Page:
• Now this part is tricky. You need to lightly tap the bottle while it's pointing towards the candle so that the flames are snuffed out.
  • This usually requires some practice but when perfected you should be able to snuff a candle at about a yard away with a light tap to the bottle.

How this works

When the bottle is hit it creates a small blast of air that goes straight out of the bottle and snuffs the candle if the bottle is pointing in the right direction.

Video showing these three fun science experiments for kids.

#4: Flowing Colors

This activity demonstrates what happens when a hydrophobic and hydrophilic liquid meet and are then mixed with soap.

Items needed.

  • A white plate
  • Some cooking oil
  • Food coloring
  • Dish water soap

Execution

  • Place oil on the plate until it reaches the rims.
  • Place a drop of food color at the center of the plate. You will notice that is forms a dome that won't spread.
  • Add a drop of dish water soap to the food coloring.
  • Enjoy the show.

How this works

In simple terms this effect is due to the insolvability of water and oil.

The dye is a water based solution, which means that it will not mix with the oil as can be seen. Dishsoap is however made from chemicals that have a hydrophilic „head“ and a hydrophobic „tail“.

When the soap is added to the red dye the hydrophilic part of the soap bonds with the oil creating first channels and then later an area where the water based dye can spread out.

If you try this just be sure that the children do not touch the food dye as it can easily stick to clothes and furniture.

Here the food color has spread nicely over the oil, due to a drop of dish soap dropped in the food color.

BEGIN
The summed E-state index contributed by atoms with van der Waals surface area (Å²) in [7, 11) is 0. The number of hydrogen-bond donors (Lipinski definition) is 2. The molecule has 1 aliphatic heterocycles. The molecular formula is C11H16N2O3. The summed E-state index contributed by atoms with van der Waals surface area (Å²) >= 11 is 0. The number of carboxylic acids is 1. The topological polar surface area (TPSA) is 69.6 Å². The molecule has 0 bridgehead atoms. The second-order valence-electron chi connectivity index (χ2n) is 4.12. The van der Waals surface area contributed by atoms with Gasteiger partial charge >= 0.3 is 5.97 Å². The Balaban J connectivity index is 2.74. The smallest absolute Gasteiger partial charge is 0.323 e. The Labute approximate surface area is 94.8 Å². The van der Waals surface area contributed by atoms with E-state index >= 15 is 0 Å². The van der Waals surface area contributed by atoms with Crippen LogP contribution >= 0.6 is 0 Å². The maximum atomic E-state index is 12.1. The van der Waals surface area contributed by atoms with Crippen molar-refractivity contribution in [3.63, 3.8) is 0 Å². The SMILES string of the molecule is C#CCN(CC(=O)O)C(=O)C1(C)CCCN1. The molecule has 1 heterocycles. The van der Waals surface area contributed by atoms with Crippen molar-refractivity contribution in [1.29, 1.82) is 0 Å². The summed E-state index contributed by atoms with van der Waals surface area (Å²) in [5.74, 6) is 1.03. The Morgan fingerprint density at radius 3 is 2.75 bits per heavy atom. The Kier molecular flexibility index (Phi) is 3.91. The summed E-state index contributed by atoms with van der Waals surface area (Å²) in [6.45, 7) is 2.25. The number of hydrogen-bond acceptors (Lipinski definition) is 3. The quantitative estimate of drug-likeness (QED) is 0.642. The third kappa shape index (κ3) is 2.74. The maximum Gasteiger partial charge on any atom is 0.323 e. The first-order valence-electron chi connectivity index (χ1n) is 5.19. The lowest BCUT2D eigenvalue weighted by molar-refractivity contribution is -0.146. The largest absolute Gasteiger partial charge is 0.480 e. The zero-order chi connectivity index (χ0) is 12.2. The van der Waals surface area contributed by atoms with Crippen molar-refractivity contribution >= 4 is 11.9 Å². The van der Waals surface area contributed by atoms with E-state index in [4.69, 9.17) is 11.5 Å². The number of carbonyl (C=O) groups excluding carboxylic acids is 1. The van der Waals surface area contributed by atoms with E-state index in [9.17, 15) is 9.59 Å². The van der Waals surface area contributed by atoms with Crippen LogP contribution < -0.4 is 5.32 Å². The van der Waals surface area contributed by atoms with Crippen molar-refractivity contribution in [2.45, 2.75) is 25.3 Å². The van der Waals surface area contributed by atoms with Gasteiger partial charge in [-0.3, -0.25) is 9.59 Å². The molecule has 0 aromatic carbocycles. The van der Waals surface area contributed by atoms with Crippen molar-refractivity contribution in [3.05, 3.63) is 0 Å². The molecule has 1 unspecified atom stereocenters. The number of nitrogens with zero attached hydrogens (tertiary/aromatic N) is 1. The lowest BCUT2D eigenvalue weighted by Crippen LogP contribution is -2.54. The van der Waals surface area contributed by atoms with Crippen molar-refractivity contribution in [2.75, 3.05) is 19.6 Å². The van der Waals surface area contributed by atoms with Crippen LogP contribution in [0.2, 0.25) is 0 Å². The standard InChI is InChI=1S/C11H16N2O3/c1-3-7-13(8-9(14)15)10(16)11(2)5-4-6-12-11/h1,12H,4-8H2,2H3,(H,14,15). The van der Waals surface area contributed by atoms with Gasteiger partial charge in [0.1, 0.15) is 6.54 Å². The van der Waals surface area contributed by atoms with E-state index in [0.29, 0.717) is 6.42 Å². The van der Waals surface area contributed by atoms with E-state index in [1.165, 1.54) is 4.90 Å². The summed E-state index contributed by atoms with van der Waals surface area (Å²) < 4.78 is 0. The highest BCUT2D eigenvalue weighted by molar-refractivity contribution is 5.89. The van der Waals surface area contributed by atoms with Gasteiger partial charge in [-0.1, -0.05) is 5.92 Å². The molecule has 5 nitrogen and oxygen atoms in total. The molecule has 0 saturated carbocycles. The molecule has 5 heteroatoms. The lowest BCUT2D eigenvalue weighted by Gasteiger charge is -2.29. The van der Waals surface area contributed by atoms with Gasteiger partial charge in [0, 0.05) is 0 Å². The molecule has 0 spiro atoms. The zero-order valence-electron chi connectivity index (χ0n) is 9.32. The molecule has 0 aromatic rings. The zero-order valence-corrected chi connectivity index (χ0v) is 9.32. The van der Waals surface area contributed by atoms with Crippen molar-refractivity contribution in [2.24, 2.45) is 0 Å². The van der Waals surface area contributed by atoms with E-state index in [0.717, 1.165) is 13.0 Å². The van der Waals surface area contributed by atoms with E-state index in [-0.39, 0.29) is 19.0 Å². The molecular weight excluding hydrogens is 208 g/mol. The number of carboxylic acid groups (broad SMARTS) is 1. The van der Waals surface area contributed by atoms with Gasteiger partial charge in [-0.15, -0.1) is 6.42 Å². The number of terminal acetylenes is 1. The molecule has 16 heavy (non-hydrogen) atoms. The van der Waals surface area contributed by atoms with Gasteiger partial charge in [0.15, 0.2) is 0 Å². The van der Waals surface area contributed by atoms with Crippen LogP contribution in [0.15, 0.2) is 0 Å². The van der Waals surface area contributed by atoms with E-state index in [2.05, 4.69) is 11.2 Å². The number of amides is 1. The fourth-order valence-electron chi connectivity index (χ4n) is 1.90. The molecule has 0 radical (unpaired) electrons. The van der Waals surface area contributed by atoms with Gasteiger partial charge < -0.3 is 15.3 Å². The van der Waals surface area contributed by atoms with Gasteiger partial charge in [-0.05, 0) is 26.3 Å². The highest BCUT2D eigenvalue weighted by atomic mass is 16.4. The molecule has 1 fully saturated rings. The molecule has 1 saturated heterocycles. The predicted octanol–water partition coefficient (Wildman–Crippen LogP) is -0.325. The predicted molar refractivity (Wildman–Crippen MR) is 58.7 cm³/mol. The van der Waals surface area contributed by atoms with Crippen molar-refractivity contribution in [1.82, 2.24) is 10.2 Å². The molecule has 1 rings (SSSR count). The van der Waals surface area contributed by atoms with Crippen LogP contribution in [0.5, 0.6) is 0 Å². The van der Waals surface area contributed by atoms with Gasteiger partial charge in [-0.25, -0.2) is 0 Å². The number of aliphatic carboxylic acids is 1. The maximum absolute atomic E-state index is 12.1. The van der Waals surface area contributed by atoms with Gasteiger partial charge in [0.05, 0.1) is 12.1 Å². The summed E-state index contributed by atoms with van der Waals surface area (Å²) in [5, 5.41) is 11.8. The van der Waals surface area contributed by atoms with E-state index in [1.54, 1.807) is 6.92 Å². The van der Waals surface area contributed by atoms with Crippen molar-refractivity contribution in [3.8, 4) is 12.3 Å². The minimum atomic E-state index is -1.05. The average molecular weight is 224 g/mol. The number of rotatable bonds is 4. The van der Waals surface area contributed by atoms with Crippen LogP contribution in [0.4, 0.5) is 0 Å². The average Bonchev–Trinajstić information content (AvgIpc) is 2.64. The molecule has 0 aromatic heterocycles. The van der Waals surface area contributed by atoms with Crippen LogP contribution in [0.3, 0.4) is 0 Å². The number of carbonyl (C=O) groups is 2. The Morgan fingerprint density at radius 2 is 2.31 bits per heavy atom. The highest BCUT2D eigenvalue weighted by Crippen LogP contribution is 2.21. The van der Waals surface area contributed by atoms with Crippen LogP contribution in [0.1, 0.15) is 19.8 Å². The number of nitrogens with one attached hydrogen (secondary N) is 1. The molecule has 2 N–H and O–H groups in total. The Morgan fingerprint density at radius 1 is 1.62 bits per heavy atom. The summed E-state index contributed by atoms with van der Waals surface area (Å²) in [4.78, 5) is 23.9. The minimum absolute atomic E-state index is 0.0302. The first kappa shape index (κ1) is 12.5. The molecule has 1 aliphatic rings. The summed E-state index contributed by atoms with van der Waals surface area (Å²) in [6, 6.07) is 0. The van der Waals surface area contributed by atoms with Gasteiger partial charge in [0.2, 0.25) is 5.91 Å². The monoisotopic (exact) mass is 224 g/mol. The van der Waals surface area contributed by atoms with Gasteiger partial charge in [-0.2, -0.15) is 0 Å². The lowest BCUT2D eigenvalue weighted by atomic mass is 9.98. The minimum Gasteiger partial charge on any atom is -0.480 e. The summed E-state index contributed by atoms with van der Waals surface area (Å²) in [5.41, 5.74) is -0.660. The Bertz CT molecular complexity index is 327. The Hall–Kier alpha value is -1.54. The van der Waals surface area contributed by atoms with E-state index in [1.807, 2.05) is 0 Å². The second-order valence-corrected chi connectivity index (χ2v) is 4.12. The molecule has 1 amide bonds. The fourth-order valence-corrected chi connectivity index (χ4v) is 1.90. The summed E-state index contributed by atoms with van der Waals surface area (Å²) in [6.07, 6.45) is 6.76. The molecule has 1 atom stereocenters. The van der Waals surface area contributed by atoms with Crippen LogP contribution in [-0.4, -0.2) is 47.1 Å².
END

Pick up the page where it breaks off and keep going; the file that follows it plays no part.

Here the food color has spread nicely over the oil, due to a drop of dish soap dropped in the food color.

#5: Floating Eggs

This activity demonstrates the effect density has on the buoyancy of eggs in water. By changing the density of water by adding salt.

Items needed

  • Eggs
  • Salt
  • water
  • A glass

Execution

  • Simply add the eggs and water to a clear glass.
  • Then add salt to the water and stir.
  • At some point the density of the water becomes greater than the egg and the egg floats up.

How this works

The density of eggs is usually just above the density of water at room temperature.

When the salt is dissolved in water the density of the water increases and becomes greater than the egg.

This causes the egg to rise up as it‘s now „lighter“ than water.

Fun fact: If the eggs float before you add salt to the water they are rotten.

The end result of the egg experiment. The water is  saturated with salt and the eggs are floating.
The end result of the egg experiment. The water is saturated with salt and the eggs are floating.

# 6: Foaming Glass

This activity demonstrates the reaction that takes place when sodium hydrogen carbonate and vinegar are mixed together.

Items needed.

  • Backing powder
  • Food vinegar
  • A single glass

Execution

  • Place a few tablespoons of baking powder into the glass
  • Pour the vinegar over the baking powder.

How this works

Most baking powder is made from a compound called sodium hydrogen carbonate.

When I poured vinegar over the baking powder a chemical reaction changes the baking powder to CO2 and sodium acetate. This in turn creates the foam that rises out of the glass.

There are other much more spectacular ways to create foam, but this method is pretty safe for children.